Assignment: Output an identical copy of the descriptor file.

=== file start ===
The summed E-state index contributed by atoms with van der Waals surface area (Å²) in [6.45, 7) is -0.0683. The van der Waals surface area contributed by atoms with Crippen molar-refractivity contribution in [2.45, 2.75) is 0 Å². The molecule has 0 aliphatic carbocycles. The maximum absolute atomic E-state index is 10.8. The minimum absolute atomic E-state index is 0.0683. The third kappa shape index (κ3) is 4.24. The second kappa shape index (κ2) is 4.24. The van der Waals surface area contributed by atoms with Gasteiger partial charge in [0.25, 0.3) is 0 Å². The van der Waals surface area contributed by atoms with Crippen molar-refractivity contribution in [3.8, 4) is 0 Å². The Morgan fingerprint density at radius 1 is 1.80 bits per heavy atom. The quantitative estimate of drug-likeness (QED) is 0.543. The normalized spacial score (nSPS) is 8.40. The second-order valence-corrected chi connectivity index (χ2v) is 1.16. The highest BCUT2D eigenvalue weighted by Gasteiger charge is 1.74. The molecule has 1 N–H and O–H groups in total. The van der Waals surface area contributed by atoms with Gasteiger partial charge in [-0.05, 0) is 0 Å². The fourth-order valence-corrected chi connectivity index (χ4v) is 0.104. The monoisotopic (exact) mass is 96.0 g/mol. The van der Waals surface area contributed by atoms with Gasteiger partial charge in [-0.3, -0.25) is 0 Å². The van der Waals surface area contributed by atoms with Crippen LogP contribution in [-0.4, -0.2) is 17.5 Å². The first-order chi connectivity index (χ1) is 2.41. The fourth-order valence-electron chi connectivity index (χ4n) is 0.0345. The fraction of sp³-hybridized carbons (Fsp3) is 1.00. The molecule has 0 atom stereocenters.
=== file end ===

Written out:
The summed E-state index contributed by atoms with van der Waals surface area (Å²) in [6.45, 7) is -0.0683. The van der Waals surface area contributed by atoms with Crippen molar-refractivity contribution in [2.45, 2.75) is 0 Å². The molecule has 0 aliphatic carbocycles. The maximum absolute atomic E-state index is 10.8. The minimum absolute atomic E-state index is 0.0683. The third kappa shape index (κ3) is 4.24. The second kappa shape index (κ2) is 4.24. The van der Waals surface area contributed by atoms with Gasteiger partial charge in [0.25, 0.3) is 0 Å². The van der Waals surface area contributed by atoms with Crippen molar-refractivity contribution in [3.8, 4) is 0 Å². The Morgan fingerprint density at radius 1 is 1.80 bits per heavy atom. The quantitative estimate of drug-likeness (QED) is 0.543. The normalized spacial score (nSPS) is 8.40. The second-order valence-corrected chi connectivity index (χ2v) is 1.16. The highest BCUT2D eigenvalue weighted by Gasteiger charge is 1.74. The molecule has 1 N–H and O–H groups in total. The van der Waals surface area contributed by atoms with Gasteiger partial charge in [-0.05, 0) is 0 Å². The fourth-order valence-corrected chi connectivity index (χ4v) is 0.104. The monoisotopic (exact) mass is 96.0 g/mol. The van der Waals surface area contributed by atoms with Gasteiger partial charge in [-0.3, -0.25) is 0 Å². The van der Waals surface area contributed by atoms with Crippen LogP contribution in [-0.4, -0.2) is 17.5 Å². The first-order chi connectivity index (χ1) is 2.41. The fourth-order valence-electron chi connectivity index (χ4n) is 0.0345. The fraction of sp³-hybridized carbons (Fsp3) is 1.00. The molecule has 0 atom stereocenters.